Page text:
In the long history of Jews and business, few phenomena have been more formative than Jewish peddling. The Jewish men who went out on the road laden with a jumble of goods, going door-to-door, selling to non-Jewish customers profoundly marked the experiences of both Jews and those who bought from them. In this lecture Hasia Diner explores the contours of this history. She reveals how the practice of peddling changed over centuries, and what its impact has been on the great Jewish migrations out of Europe.
Hasia Diner is the Paul and Sylvia Steinberg Professor of American Jewish History and a Professor of Hebrew at New York University. Her areas of interest and research are American Jewish history, American immigration history and women’s history. She is the author of many books including Roads Taken: The Great Jewish Migrations to the New World and the Peddlers Who Forged the Way (Yale University Press, 2015).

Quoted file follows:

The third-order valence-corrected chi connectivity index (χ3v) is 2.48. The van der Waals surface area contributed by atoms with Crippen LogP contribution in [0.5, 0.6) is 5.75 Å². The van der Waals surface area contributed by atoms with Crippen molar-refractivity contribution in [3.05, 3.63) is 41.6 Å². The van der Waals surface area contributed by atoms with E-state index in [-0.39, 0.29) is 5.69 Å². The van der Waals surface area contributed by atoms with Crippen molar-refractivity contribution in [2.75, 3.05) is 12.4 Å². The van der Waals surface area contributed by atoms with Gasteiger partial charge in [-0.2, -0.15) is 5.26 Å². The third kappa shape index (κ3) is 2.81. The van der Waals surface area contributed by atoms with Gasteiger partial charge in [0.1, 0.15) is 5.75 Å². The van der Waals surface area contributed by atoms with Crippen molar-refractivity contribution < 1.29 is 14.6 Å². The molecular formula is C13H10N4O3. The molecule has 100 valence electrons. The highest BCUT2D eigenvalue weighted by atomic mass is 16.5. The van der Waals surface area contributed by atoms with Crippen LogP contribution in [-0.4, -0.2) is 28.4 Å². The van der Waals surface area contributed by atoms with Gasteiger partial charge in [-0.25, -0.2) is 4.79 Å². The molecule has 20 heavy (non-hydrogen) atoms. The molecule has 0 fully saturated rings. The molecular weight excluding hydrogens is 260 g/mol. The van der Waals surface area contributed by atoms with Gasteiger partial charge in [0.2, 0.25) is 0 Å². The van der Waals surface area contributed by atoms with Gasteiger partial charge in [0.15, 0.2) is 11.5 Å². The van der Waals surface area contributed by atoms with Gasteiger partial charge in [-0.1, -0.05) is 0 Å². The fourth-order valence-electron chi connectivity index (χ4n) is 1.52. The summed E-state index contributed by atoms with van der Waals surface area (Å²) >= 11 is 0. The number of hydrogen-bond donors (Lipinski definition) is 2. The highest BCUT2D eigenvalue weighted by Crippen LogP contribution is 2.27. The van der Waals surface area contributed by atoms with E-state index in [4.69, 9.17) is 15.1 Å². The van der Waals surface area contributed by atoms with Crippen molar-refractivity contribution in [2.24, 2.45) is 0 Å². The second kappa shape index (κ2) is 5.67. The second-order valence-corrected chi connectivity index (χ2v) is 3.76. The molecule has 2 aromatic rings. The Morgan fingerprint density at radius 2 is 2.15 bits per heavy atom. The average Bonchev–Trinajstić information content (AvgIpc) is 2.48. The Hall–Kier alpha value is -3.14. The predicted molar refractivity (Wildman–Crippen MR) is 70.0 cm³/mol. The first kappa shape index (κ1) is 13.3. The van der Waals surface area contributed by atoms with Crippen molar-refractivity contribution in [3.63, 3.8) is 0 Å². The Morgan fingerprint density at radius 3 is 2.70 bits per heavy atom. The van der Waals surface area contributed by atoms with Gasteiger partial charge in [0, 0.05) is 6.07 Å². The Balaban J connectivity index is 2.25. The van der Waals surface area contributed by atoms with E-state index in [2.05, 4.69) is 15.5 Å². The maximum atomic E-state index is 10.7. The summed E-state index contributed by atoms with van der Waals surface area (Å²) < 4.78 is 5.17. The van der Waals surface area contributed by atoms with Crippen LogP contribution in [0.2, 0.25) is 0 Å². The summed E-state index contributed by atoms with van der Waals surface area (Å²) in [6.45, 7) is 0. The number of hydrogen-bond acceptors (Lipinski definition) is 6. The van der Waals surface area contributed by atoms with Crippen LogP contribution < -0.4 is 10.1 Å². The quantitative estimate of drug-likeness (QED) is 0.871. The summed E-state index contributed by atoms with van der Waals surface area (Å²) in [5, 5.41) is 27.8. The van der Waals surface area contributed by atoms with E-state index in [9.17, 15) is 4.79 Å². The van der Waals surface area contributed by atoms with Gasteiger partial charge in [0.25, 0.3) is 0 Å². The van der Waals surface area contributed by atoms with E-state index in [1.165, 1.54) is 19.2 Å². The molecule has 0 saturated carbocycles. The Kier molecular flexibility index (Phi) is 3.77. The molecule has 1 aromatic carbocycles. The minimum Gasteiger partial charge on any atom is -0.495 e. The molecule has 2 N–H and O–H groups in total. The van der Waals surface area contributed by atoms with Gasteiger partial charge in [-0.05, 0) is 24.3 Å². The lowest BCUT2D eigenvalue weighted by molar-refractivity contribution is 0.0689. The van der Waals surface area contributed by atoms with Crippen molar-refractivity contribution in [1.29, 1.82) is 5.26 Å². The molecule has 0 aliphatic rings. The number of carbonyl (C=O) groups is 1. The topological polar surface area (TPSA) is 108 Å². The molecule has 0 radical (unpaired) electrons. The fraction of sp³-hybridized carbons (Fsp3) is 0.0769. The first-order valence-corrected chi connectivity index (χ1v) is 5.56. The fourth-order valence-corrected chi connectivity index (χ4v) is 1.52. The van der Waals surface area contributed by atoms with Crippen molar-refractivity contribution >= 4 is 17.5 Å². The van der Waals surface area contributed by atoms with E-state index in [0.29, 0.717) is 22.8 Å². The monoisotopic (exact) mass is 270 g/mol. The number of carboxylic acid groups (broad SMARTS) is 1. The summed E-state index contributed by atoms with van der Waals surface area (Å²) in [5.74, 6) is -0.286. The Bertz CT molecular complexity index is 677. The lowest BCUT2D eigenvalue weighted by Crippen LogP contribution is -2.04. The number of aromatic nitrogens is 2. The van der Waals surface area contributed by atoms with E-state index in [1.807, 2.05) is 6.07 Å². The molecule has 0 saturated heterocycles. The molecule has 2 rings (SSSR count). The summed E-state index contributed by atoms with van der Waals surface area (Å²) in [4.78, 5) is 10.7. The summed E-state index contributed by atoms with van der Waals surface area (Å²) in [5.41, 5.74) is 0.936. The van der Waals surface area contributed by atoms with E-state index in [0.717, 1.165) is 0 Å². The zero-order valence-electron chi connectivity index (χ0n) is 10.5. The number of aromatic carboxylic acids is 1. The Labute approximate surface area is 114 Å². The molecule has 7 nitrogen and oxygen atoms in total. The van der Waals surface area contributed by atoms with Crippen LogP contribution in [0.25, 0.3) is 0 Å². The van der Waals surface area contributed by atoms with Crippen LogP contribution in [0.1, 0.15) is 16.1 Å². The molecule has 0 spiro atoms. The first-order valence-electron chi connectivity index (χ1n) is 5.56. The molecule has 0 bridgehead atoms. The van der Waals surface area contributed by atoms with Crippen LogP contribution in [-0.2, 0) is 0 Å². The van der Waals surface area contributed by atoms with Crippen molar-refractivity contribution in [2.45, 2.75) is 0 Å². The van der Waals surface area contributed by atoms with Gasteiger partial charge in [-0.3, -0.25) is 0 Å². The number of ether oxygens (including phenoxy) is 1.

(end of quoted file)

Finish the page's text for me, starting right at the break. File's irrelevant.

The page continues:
This lecture is one of a series exploring themes from the exhibition, Jews, Money, Myth at the Jewish Museum London (19 March – 7 July), developed in collaboration with the Pears Institute for the study of Antisemitism.